The IPC’s decision was televised on the 7 August 2016. As Philip stated in the press conference, ‘the Russian government has catastrophically failed its Para athletes. Their medals over morals disgusts me.’ This was a decision not expected in Russia. Philip recalls how the Russian Minister of Sport Vitaly Mutko stated, ‘out of a clear blue sky came the IPC.’ For many, the decision taken by Sir Philip and the IPC showed the seriousness of the movement. Philip spent a lot of time in Rio meeting various national sports ministers after this announcement. What were their reactions to the IPC decision? He remarked that the majority were: ‘Thank God you’ve done that.’ This is how the world saw the IPC’s decision.
But in Philip’s opinion, why did the Russians compromise the principle of fair play? ‘National prestige wins out over sports integrity. But now we know that national prestige has suffered a heck of a hammering because of the original decision. If you do it illegally and against the spirit of sport, it doesn’t work out for you.’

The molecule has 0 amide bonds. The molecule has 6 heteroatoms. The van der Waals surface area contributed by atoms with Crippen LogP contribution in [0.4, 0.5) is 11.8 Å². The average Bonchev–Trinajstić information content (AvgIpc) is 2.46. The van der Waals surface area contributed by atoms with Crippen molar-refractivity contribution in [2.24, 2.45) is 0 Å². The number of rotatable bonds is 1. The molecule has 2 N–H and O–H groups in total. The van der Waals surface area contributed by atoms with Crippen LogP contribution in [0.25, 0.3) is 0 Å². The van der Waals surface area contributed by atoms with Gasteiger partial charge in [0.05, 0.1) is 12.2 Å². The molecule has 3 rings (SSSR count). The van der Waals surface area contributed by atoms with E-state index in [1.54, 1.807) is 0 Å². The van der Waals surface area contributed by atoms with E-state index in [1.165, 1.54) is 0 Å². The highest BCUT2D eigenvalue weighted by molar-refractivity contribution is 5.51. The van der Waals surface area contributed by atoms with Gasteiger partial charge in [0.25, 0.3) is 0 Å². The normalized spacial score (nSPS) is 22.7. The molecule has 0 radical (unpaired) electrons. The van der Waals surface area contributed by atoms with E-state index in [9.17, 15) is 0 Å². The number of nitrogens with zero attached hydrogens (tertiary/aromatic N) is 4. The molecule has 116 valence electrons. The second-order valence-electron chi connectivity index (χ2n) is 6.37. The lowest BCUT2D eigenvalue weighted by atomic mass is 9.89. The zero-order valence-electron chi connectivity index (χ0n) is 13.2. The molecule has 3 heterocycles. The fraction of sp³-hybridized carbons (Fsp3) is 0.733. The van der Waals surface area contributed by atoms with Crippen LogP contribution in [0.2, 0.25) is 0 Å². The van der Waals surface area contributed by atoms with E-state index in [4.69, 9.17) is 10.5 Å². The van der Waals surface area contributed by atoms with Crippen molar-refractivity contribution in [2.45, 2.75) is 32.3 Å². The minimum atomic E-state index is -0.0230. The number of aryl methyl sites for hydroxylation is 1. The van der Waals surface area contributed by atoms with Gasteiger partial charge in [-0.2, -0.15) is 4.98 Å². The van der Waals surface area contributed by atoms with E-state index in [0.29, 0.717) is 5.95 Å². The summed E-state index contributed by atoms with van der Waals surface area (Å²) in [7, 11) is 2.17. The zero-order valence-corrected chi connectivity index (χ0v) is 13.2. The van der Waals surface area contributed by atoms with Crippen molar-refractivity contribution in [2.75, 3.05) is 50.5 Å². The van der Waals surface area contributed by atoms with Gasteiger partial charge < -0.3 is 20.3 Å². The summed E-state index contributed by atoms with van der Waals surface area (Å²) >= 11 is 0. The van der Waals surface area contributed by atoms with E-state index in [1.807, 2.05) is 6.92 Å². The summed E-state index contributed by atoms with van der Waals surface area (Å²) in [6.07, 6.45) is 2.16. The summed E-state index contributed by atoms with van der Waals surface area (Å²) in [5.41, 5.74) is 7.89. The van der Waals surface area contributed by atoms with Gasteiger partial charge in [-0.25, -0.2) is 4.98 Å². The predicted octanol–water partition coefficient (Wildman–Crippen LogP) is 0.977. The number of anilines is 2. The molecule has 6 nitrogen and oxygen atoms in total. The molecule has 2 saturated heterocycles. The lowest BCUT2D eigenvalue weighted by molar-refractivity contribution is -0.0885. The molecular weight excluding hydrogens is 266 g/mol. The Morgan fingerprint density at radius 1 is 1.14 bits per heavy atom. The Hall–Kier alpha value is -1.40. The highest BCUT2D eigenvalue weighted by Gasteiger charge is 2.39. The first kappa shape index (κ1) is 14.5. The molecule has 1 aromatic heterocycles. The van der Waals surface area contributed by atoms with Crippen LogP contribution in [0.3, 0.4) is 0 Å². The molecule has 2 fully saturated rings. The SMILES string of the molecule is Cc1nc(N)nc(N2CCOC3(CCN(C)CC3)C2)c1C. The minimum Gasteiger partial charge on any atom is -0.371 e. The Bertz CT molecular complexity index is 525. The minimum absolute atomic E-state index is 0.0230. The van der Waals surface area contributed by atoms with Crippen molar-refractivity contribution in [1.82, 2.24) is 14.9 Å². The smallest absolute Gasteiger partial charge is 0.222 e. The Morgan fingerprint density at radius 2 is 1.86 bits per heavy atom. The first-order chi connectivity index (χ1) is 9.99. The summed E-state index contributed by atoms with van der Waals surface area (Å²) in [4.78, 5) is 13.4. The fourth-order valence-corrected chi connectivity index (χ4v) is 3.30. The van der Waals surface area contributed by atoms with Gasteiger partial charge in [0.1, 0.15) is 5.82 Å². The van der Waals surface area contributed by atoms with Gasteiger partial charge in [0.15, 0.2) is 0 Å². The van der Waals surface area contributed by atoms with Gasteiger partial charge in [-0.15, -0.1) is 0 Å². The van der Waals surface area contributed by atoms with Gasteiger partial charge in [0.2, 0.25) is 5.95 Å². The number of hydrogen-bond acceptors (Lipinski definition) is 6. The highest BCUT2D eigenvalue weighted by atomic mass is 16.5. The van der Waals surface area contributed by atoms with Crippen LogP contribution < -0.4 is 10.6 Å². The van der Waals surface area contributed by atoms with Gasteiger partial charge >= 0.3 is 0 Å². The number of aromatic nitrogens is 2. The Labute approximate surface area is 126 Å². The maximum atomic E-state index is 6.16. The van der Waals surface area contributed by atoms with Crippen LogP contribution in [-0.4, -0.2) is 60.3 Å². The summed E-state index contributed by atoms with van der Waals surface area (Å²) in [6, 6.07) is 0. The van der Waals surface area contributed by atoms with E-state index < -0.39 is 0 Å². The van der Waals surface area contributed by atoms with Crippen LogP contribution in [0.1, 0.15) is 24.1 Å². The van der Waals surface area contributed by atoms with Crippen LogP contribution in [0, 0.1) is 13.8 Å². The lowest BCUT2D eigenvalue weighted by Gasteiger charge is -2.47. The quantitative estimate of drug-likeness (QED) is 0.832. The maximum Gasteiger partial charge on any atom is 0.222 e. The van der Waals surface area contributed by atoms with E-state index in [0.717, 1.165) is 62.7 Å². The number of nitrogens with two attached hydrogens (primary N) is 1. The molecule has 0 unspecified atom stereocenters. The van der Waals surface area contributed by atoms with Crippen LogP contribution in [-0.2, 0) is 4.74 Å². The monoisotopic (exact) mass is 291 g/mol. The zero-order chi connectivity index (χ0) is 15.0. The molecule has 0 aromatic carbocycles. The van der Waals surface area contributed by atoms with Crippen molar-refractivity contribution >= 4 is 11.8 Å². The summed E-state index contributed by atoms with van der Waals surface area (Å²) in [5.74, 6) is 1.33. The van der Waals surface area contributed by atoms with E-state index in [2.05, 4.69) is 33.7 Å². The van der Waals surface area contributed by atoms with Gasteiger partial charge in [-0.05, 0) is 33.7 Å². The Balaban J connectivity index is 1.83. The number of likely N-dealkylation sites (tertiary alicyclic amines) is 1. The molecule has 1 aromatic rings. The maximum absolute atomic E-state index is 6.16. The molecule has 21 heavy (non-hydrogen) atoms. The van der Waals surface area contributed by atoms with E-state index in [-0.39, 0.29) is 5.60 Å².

Despite the controversy, the Russian state-sponsored doping scandal was not the biggest hurdle to the Paralympic Games. As Netflix’s Rising Phoenix examines, the biggest controversy turned out to be the Rio Organising Committee spending the pot saved for the Paralympics on the Olympics. ‘Let’s not think that all of Brazil was not good at organising the games, thank god they were! The fantastic Brazilian and non-Brazilian employees and volunteers, the international federations, and national committees all stepped up to the plate. It was just a poor decision made at the very top of the Rio Organising Committee that led to all the trouble”. As the documentary explores, and I urge you to watch, the Rio 2016 Games turned out to be a major success, the ‘People’s Games,’ as Sir Philip named them.